Ratings: Zero to 4 Stars.
BEYOND THE LAST FRONTIER (‘43 Republic)
Republic lost Gene Autry to WWII service, but they still had sidekick Smiley Burnette who was not without fans of his own. After partnering ol’ Frog with Roy Rogers for a few films, Republic prexy Herbert J. Yates apparently figured Smiley would be of more value bolstering up their new John Paul Revere series with Eddie Dew. Republic had always maintained a policy of offering exhibitors four different western series each season. They now had Roy Rogers, Don Barry and Bill Elliott. The decision had been made to drop the faltering Three Mesquiteers films, so was created John Paul Revere. Hired to play the part was Eddie Dew who’d been playing character roles mostly in Tim Holt RKO’s. “Beyond the Last Frontier” was the initial outing, but after only one more Dew was replaced by Bob Livingston while Eddie quickly rode over to Universal. Unfortunately, the reasons, whether it be salary, audience reception to the first Dew film, fan mail, egos or whatever, are long lost to time. Perhaps it was simply because good/badman Robert Mitchum walked away with the honors in this film. It’s a real star-turn for the sleepy-eyed actor who was also now making a mark in Hopalong Cassidy films. Republic should have snapped him up, but RKO beat them to the punch, starring Mitchum in Zane Grey westerns in ‘44. Here, Texas Ranger Dew poses as an outlaw to spy on Harry Woods’ gang of ore raiders. Realizing there must be a spy among them, Woods retaliates by likewise planting a spy among the Rangers, reckless young adventurer Mitchum. Later, Mitchum finds Woods’ brutal treatment of Ranger Frog Millhouse (Smiley Burnette) too much for his taste, and saves Frog from dying in a burning barn. The good/badman eventually sides with Dew and turns the tables on Woods’ gang. It may be Dew’s debut as a cowboy star, but it’s Mitchum’s movie all the way!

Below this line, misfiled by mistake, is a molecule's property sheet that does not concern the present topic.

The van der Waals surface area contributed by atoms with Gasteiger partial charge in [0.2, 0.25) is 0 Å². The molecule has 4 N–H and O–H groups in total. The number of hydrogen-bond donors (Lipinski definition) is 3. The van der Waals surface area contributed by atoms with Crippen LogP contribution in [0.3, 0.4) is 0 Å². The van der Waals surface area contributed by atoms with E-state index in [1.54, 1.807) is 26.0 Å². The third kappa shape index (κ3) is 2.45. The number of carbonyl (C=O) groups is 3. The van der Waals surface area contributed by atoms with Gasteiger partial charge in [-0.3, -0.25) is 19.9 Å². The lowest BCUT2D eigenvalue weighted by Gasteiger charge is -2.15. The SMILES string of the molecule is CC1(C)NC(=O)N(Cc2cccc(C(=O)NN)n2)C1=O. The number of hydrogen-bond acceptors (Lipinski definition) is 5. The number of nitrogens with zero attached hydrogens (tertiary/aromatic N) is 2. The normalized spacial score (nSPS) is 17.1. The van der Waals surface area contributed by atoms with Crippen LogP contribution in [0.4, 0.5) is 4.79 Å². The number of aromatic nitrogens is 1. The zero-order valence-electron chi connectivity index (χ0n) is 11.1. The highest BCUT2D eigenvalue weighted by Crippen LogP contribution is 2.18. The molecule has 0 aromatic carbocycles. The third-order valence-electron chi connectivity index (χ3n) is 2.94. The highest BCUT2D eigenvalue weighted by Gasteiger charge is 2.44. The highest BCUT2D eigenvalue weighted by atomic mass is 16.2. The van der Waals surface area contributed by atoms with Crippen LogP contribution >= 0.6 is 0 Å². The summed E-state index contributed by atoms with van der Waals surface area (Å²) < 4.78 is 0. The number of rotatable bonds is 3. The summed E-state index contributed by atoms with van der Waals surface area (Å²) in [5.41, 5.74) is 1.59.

RAIDERS OF SUNSET PASS (‘43 Republic)
“Raiders…” has an intriguing WWII theme: ranchers use Jennifer Holt and other cowgirls to round up the dogies and fight rustlers Le Roy Mason and Roy Barcroft during the manpower shortage. They’re termed WAPS, Women’s Army of the Plains. Among the ladies is Maxine Doyle, director William Witney’s actress wife. When the Dew series simply didn’t click he left (or was let go) in December ‘43 after only two films and wound up a year later playing second fiddle to Rod Cameron. (Sunset Carson was waiting in the wings at Republic.) Dew later fashioned a decent career as a pedestrian director (“Sgt. Preston of the Yukon” and many religious TVers). Bob Livingston finished out the failed John Paul Revere series.